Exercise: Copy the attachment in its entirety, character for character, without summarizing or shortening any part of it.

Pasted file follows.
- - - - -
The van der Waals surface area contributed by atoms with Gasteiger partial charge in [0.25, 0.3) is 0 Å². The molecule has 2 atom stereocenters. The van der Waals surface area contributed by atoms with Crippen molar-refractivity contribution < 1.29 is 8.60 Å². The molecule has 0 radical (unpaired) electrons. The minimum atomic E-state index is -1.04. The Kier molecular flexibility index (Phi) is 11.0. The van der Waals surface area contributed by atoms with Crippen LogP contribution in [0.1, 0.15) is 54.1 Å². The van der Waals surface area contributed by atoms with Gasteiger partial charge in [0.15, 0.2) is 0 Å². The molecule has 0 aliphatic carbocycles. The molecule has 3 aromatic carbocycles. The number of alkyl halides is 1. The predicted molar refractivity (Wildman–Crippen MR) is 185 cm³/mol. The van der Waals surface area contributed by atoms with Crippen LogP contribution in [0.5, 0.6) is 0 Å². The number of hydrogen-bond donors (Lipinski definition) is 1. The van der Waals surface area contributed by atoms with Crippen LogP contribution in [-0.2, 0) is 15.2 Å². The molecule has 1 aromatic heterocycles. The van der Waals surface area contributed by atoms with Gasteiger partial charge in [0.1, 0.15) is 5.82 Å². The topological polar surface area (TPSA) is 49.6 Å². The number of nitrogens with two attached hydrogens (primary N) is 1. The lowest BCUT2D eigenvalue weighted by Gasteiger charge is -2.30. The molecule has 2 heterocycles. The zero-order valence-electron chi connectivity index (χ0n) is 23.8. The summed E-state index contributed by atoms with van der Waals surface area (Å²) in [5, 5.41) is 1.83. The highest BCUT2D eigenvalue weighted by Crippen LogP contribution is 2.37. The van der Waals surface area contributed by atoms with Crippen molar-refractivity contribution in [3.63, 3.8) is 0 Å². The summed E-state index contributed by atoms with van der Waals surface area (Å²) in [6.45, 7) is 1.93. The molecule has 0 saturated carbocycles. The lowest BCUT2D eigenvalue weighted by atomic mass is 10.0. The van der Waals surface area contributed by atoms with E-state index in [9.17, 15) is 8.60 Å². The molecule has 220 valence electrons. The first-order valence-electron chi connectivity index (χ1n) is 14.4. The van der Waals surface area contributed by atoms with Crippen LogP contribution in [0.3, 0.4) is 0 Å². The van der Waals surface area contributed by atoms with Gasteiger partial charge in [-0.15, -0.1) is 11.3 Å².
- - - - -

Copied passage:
The van der Waals surface area contributed by atoms with Gasteiger partial charge in [0.25, 0.3) is 0 Å². The molecule has 2 atom stereocenters. The van der Waals surface area contributed by atoms with Crippen molar-refractivity contribution < 1.29 is 8.60 Å². The molecule has 0 radical (unpaired) electrons. The minimum atomic E-state index is -1.04. The Kier molecular flexibility index (Phi) is 11.0. The van der Waals surface area contributed by atoms with Crippen LogP contribution in [0.1, 0.15) is 54.1 Å². The van der Waals surface area contributed by atoms with Gasteiger partial charge in [0.15, 0.2) is 0 Å². The molecule has 0 aliphatic carbocycles. The molecule has 3 aromatic carbocycles. The number of alkyl halides is 1. The predicted molar refractivity (Wildman–Crippen MR) is 185 cm³/mol. The van der Waals surface area contributed by atoms with Crippen LogP contribution in [0.5, 0.6) is 0 Å². The number of hydrogen-bond donors (Lipinski definition) is 1. The van der Waals surface area contributed by atoms with Crippen LogP contribution in [-0.2, 0) is 15.2 Å². The molecule has 1 aromatic heterocycles. The van der Waals surface area contributed by atoms with Gasteiger partial charge in [0.1, 0.15) is 5.82 Å². The topological polar surface area (TPSA) is 49.6 Å². The number of nitrogens with two attached hydrogens (primary N) is 1. The lowest BCUT2D eigenvalue weighted by Gasteiger charge is -2.30. The molecule has 2 heterocycles. The zero-order valence-electron chi connectivity index (χ0n) is 23.8. The summed E-state index contributed by atoms with van der Waals surface area (Å²) in [5, 5.41) is 1.83. The highest BCUT2D eigenvalue weighted by Crippen LogP contribution is 2.37. The van der Waals surface area contributed by atoms with Crippen molar-refractivity contribution in [3.63, 3.8) is 0 Å². The summed E-state index contributed by atoms with van der Waals surface area (Å²) in [6.45, 7) is 1.93. The molecule has 0 saturated carbocycles. The lowest BCUT2D eigenvalue weighted by atomic mass is 10.0. The van der Waals surface area contributed by atoms with E-state index in [9.17, 15) is 8.60 Å². The molecule has 220 valence electrons. The first-order valence-electron chi connectivity index (χ1n) is 14.4. The van der Waals surface area contributed by atoms with Crippen LogP contribution in [0.3, 0.4) is 0 Å². The van der Waals surface area contributed by atoms with Gasteiger partial charge in [-0.15, -0.1) is 11.3 Å².